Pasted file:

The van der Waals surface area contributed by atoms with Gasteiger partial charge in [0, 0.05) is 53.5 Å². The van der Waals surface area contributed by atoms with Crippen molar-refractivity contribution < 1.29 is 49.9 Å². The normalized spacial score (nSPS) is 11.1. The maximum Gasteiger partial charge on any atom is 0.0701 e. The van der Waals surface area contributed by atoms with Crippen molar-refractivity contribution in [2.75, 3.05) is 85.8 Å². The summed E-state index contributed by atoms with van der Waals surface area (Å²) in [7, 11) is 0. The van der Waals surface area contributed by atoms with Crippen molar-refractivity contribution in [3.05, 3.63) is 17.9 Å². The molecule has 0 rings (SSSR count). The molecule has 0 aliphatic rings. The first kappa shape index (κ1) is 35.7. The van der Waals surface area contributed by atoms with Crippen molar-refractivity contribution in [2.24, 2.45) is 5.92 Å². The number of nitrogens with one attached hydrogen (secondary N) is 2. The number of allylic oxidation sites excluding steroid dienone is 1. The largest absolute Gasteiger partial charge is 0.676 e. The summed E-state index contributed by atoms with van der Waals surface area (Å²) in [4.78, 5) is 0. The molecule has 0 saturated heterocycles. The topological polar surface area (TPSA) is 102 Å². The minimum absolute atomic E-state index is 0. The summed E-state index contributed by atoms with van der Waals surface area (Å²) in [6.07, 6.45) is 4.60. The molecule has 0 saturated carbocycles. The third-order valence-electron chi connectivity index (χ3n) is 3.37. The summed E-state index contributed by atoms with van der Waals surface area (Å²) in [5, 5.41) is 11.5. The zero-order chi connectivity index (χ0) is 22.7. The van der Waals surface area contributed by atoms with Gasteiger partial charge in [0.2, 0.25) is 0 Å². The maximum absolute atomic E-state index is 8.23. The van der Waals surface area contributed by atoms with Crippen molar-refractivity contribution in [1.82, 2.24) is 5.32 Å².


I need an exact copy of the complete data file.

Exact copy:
The van der Waals surface area contributed by atoms with Gasteiger partial charge in [0, 0.05) is 53.5 Å². The van der Waals surface area contributed by atoms with Crippen molar-refractivity contribution < 1.29 is 49.9 Å². The normalized spacial score (nSPS) is 11.1. The maximum Gasteiger partial charge on any atom is 0.0701 e. The van der Waals surface area contributed by atoms with Crippen molar-refractivity contribution in [2.75, 3.05) is 85.8 Å². The summed E-state index contributed by atoms with van der Waals surface area (Å²) in [7, 11) is 0. The van der Waals surface area contributed by atoms with Crippen molar-refractivity contribution in [3.05, 3.63) is 17.9 Å². The molecule has 0 rings (SSSR count). The molecule has 0 aliphatic rings. The first kappa shape index (κ1) is 35.7. The van der Waals surface area contributed by atoms with Crippen molar-refractivity contribution in [2.24, 2.45) is 5.92 Å². The number of nitrogens with one attached hydrogen (secondary N) is 2. The number of allylic oxidation sites excluding steroid dienone is 1. The largest absolute Gasteiger partial charge is 0.676 e. The summed E-state index contributed by atoms with van der Waals surface area (Å²) in [4.78, 5) is 0. The molecule has 0 saturated heterocycles. The topological polar surface area (TPSA) is 102 Å². The minimum absolute atomic E-state index is 0. The summed E-state index contributed by atoms with van der Waals surface area (Å²) in [6.07, 6.45) is 4.60. The molecule has 0 saturated carbocycles. The third-order valence-electron chi connectivity index (χ3n) is 3.37. The summed E-state index contributed by atoms with van der Waals surface area (Å²) in [5, 5.41) is 11.5. The zero-order chi connectivity index (χ0) is 22.7. The van der Waals surface area contributed by atoms with Gasteiger partial charge in [0.2, 0.25) is 0 Å². The maximum absolute atomic E-state index is 8.23. The van der Waals surface area contributed by atoms with Crippen molar-refractivity contribution in [1.82, 2.24) is 5.32 Å².